Learn More About High Country Gardens Native Plants
'Prairie Gold' Butterfly Weed (Asclepias tuberosa) is a beautiful golden-yellow form of this popular native wildflower. This selection is grown from seed collected from a wild population in its Indiana habitat. Grow this special native cultivar to add unexpected color and an interesting conversation starter to your pollinator garden. A 2021 High Country Gardens Introduction.
Our Superstar Aster Collection is an easy solution for late summer to fall color. Native Asters are important late-season food sources for bees and butterflies, including Monarchs. Featuring five varieties of Asters for an array of colors and varying heights, this collection will refresh the garden with late season flowers, just as summer’s blooms begin to fade. Collection of 5 plants. (Symphyotrichum)
Honeysong Pink New England Aster (Symphyotrichum novae-anglie) announces fall with an abundance of lovely pink, golden-centered flowers. Standing tall, it is a perfect solution for adding height to the back of the perennial border. A pollinator favorite, this easy to grow native cultivar will bloom from late summer well into fall, filling the garden with late season color and visiting pollinators.
Dream of Beauty Fragrant Aster (Symphyotrichum oblongifolius) is big on blooms from mid-summer to fall, providing easy-care, long-lasting garden color. Shorter in stature than many Asters, it will brighten the garden with dense foliage and sweet pink flowers. A favorite of butterflies, this native cultivar is essential for late-season blooms in the pollinator garden.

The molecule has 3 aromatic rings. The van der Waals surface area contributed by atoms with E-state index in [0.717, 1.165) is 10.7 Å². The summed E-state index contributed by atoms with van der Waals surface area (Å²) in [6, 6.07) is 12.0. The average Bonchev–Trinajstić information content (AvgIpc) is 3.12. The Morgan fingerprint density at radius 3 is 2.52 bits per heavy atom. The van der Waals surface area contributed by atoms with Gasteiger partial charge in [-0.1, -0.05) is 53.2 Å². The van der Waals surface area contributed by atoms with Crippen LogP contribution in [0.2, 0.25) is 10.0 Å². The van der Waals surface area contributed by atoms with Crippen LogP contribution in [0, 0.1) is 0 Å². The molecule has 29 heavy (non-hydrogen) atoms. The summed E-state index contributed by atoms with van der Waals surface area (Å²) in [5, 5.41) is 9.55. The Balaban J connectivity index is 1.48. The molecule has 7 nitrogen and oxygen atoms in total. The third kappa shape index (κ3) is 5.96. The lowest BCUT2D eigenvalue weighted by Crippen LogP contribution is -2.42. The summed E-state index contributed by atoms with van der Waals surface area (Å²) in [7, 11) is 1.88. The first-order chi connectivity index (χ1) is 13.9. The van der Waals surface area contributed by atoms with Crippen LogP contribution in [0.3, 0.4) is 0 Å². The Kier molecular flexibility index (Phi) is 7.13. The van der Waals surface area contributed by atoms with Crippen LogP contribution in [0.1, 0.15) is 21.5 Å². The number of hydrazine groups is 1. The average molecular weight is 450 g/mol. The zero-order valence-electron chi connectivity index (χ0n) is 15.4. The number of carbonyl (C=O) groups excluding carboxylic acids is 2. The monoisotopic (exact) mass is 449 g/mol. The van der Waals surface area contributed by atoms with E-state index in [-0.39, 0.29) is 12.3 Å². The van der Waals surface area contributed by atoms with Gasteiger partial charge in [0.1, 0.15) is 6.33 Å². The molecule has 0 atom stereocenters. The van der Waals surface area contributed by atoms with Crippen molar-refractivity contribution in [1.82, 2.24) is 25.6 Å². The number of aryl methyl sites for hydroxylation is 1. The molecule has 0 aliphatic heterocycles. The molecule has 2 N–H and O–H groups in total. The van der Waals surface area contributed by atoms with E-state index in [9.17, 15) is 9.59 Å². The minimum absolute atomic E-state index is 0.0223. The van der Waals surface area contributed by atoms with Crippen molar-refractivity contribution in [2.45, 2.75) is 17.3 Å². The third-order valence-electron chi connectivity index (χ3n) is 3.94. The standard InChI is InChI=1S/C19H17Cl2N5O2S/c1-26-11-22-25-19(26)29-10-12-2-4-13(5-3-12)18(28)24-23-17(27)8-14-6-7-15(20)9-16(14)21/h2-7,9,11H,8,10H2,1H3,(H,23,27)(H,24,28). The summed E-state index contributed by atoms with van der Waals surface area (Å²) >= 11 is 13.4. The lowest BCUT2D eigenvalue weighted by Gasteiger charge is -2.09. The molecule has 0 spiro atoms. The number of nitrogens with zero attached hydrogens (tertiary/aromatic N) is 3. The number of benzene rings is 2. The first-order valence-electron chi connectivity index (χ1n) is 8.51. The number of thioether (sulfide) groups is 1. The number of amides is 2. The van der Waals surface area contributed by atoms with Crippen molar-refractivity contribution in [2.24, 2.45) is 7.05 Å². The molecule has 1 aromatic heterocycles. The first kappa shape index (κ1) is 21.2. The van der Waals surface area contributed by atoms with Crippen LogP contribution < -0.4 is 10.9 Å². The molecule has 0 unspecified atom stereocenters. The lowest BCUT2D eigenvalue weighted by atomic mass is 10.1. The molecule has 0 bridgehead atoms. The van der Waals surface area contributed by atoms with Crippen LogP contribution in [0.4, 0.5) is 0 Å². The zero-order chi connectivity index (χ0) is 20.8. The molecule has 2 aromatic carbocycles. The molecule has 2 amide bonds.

Rudbeckia Goldsturm blooms in mid-to-late summer with an eye-catching display of golden flowers. Black Eyed Susan is very attractive to butterflies and the seed heads provide winter food for seed-eating songbirds as well. Reliable and tough, Rudbeckia tolerates both drought and clay plus easy to maintain.
Agastache rupestris (Licorice Mint Hyssop) is one of the best, most durable species in the Agastache family. With smoky orange flowers held by lavender calyxes, the entire plant is scented like licorice and mint. A 1996 High Country Gardens introduction. Drought resistant/drought tolerant perennial plant (xeric).
Rose Milkweed (Asclepias incarnata) is a showy pink blooming Asclepias species that is a food plant for Monarch butterfly caterpillars and a nectar source for adult butterflies. Also known as Swamp Milkweed, it grows best in moist or wet soils.
Gaillardia Arizona Sun is a 2005 All America Selections winner because of its outstanding hardiness, everblooming flowers, and drought tolerance. With modest deadheading Arizona Sun Blanket Flower is covered with red-orange and yellow bi-colored flowers all season long. Drought resistant perennial plant (xeric).